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Headshot of Emily Lakdawalla

Five amazing engineering camera videos from Chang'E 2

Posted by Emily Lakdawalla

2010/11/14 03:26 CST

Topics: pics of Earth by planetary missions, pics of spacecraft in space, mission status, podcasts and videos, Earth, the Moon, Chang'E program

I couldn't believe these videos when I first saw them: five views from engineering cameras of important events in the Chang'E 2 spacecraft's journey to the Moon. It's a thrill to see actual human-built artifacts out there in space, and I don't believe I have ever seen actual video of such key mission events on robotic missions except from rocket-mounted cameras before. You can see the solar panels bouncing back and forth after they deploy; you can see the throat of the main engine glowing with every firing; you can see the Moon and Earth swinging behind the view. I think my favorite moment in all these videos is the beginning of the "Second Orbit Trim maneuver" video, when the Moon rolls and rotates behind view of the main engine with the spacecraft's series of rolls. I get the sense of a human-built machine working like utter clockwork as the rugged, ancient scarps of lunar craters lurk in the background, just waiting for us to explore them.

Credit: CNSA / tv.people.com.cn

Chang'e 2 deploys its solar panels (video)
On October 1, 2010, shortly after launch, Chang'E 2 deploys its solar panels, an event witnessed by an engineering camera. In this video, a computer simulation shows the event and the position of the camera; then the video from the onboard camera is shown. The spring-deployed panels sway back and forth gently after deployment. After the swaying has damped, the spacecraft rolls and suddenly the brilliant ball of Earth swings into view. The camera's exposure adjusts for the brightness of Earth's clouds.

 

Credit: CNSA / tv.people.com.cn

Chang'E 2 enters lunar orbit
On October 6, 2010, after a quick five-day cruise to the moon, Chang'E 2 fires its main engine to place itself into lunar orbit, an event witnessed by an engineering camera. The Moon spins behind the view of the thruster, whose narrow neck glows with the heat of the rocket burn. The spacecraft crosses the lunar terminator (day/night boundary) as the burn continues, and the burn ends with the spacecraft still over the night side. (Of the five videos I am posting today, this is the one _least_ worth waiting for the end.)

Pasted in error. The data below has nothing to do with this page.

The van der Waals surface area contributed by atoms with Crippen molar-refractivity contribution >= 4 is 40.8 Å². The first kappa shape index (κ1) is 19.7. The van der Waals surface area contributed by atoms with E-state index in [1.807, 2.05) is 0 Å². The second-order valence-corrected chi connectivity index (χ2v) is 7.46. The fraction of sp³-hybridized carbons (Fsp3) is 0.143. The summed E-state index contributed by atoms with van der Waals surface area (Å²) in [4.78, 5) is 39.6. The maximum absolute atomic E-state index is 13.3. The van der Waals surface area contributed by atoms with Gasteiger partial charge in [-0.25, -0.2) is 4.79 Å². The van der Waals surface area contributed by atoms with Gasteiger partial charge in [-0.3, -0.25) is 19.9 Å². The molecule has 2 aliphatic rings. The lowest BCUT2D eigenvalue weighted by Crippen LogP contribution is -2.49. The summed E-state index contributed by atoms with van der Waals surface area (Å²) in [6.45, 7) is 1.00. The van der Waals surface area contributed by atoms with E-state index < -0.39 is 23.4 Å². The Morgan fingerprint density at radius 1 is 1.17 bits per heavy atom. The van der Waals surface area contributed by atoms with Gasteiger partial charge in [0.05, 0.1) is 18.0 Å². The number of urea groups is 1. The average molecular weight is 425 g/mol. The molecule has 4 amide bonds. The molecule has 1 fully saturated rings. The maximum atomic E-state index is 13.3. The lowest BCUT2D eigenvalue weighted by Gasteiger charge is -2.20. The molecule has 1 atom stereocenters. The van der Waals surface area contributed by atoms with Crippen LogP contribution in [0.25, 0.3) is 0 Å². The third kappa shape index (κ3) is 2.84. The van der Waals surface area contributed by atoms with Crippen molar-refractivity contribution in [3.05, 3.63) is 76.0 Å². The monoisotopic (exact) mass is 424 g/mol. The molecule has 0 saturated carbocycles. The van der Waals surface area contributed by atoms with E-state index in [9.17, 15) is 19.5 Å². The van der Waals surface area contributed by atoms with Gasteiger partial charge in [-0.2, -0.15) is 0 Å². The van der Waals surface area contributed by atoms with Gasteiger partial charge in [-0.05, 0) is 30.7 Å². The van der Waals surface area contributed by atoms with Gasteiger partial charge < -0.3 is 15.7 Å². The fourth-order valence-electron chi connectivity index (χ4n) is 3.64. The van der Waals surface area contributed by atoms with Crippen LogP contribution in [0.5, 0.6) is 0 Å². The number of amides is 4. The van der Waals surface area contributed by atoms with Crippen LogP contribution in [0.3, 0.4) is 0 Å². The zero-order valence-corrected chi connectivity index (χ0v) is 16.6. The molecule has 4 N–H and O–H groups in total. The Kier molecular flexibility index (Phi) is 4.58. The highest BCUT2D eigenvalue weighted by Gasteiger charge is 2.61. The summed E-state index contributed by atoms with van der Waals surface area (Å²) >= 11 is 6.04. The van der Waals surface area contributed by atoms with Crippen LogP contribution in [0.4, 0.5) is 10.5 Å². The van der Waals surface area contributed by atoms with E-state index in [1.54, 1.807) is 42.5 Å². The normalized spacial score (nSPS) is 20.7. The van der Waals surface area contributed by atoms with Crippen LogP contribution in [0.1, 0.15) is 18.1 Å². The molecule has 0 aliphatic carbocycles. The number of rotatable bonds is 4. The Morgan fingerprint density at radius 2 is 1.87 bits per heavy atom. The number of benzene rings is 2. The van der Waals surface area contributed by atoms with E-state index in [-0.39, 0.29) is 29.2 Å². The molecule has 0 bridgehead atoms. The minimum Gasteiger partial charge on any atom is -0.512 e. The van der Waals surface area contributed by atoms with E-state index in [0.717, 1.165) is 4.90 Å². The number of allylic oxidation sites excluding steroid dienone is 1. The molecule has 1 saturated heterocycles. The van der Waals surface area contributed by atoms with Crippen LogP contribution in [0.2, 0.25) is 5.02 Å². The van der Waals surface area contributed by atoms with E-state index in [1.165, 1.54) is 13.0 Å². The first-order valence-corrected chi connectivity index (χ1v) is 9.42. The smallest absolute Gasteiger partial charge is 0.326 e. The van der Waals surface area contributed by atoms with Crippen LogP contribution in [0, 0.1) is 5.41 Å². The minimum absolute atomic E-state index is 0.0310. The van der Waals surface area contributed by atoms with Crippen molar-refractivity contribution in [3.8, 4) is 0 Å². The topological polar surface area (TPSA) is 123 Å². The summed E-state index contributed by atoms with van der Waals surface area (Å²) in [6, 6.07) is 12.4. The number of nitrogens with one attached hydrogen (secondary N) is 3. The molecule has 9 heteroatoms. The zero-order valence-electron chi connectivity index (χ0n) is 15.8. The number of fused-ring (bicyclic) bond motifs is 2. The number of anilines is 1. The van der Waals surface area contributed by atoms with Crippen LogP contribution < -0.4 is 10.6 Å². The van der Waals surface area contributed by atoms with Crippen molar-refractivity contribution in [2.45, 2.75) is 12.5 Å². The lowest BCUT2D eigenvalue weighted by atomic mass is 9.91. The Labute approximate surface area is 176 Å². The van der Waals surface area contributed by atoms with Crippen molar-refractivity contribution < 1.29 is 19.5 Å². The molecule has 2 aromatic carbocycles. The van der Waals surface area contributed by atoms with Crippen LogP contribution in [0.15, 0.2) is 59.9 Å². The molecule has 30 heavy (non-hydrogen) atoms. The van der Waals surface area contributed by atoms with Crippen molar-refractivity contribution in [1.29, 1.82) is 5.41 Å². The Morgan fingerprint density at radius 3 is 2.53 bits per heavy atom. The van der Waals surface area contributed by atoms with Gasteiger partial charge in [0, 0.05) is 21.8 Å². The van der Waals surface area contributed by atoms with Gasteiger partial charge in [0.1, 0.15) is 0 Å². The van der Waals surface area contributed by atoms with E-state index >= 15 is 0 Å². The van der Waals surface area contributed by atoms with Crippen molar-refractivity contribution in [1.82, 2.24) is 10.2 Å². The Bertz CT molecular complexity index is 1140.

Credit: CNSA / tv.people.com.cn

Chang'E 2 first orbit trim maneuver
On October 8, 2010, Chang'E 2 fires its main engine to reduce the size of its lunar orbit, as the Moon swings through the field of view in the background. The firing of the engine begins just after the terminator passes out of view (from the camera's point of view). As the spacecraft drops completely into the lunar shadow, the camera's automatic exposure setting adjusts brighter, making part of the spacecraft visible in light emitted from the glowing thruster.

Credit: CNSA / tv.people.com.cn

Chang'E 2 second orbit trim maneuver
On October 9, 2010, Chang'E 2 performs its second luanr orbit trim maneuver, an event witnessed by an engineering camera. Before the maneuver starts, the spacecraft executes a sequence of controlled turns, causing the Moon to swing through the field of view. The firing of the engine begins just after the terminator passes out of view (from the camera's point of view). As the spacecraft drops completely into the lunar shadow, the camera's automatic exposure setting adjusts brighter, making part of the spacecraft visible in light emitted from the glowing thruster.

Credit: CNSA / tv.people.com.cn

Chang'E 2 15-kilometer flight over the Moon
On October 29, 2010, from an orbit altitude of only 15 kilometers, Chang'E 2 watches the surface of the Moon's Sinus Iridum pass swiftly by.

They were originally posted in Shockwave format on the People's Daily Online TV website. Thanks to Paolo for linking to them on unmannedspaceflight.com and to Mark Headrick for explaining to me via Twitter how to grab them and convert them to a format I could post to Youtube.

 

Or read more blog entries about: pics of Earth by planetary missions, pics of spacecraft in space, mission status, podcasts and videos, Earth, the Moon, Chang'E program

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